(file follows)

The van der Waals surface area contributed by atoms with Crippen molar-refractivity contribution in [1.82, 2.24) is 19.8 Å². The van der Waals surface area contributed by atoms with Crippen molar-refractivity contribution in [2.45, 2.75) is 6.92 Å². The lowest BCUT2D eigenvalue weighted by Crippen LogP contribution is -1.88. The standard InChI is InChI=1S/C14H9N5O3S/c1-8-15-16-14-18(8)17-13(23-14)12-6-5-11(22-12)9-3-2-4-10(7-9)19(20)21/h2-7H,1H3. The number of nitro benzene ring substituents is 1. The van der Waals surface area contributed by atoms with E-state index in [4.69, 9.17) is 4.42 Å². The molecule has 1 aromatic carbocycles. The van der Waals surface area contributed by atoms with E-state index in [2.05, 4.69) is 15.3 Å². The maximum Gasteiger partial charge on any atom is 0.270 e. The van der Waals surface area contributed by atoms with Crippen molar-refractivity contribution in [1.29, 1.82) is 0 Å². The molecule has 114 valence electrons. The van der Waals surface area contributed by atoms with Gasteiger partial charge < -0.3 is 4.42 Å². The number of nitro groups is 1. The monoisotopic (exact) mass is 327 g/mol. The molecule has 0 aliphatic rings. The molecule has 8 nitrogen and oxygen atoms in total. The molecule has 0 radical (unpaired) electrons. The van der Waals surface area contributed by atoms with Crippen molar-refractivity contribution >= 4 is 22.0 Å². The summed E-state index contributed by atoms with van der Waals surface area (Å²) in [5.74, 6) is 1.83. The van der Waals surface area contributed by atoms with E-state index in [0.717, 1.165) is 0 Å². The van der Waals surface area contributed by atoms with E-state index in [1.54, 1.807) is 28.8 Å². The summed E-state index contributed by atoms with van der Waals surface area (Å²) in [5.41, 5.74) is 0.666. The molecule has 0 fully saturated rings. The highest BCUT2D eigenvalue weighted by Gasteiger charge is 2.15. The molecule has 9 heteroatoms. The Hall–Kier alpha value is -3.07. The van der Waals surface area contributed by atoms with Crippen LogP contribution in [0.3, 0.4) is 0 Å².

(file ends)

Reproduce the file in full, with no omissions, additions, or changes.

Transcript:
The van der Waals surface area contributed by atoms with Crippen molar-refractivity contribution in [1.82, 2.24) is 19.8 Å². The van der Waals surface area contributed by atoms with Crippen molar-refractivity contribution in [2.45, 2.75) is 6.92 Å². The lowest BCUT2D eigenvalue weighted by Crippen LogP contribution is -1.88. The standard InChI is InChI=1S/C14H9N5O3S/c1-8-15-16-14-18(8)17-13(23-14)12-6-5-11(22-12)9-3-2-4-10(7-9)19(20)21/h2-7H,1H3. The number of nitro benzene ring substituents is 1. The van der Waals surface area contributed by atoms with E-state index in [4.69, 9.17) is 4.42 Å². The molecule has 1 aromatic carbocycles. The van der Waals surface area contributed by atoms with E-state index in [2.05, 4.69) is 15.3 Å². The maximum Gasteiger partial charge on any atom is 0.270 e. The van der Waals surface area contributed by atoms with Crippen molar-refractivity contribution in [1.29, 1.82) is 0 Å². The molecule has 114 valence electrons. The van der Waals surface area contributed by atoms with Gasteiger partial charge < -0.3 is 4.42 Å². The number of nitro groups is 1. The monoisotopic (exact) mass is 327 g/mol. The molecule has 0 aliphatic rings. The molecule has 8 nitrogen and oxygen atoms in total. The molecule has 0 radical (unpaired) electrons. The van der Waals surface area contributed by atoms with Crippen molar-refractivity contribution >= 4 is 22.0 Å². The summed E-state index contributed by atoms with van der Waals surface area (Å²) in [5.74, 6) is 1.83. The van der Waals surface area contributed by atoms with E-state index in [0.717, 1.165) is 0 Å². The van der Waals surface area contributed by atoms with E-state index in [1.54, 1.807) is 28.8 Å². The summed E-state index contributed by atoms with van der Waals surface area (Å²) in [5.41, 5.74) is 0.666. The molecule has 0 fully saturated rings. The highest BCUT2D eigenvalue weighted by Gasteiger charge is 2.15. The molecule has 9 heteroatoms. The Hall–Kier alpha value is -3.07. The van der Waals surface area contributed by atoms with Crippen LogP contribution in [0.3, 0.4) is 0 Å².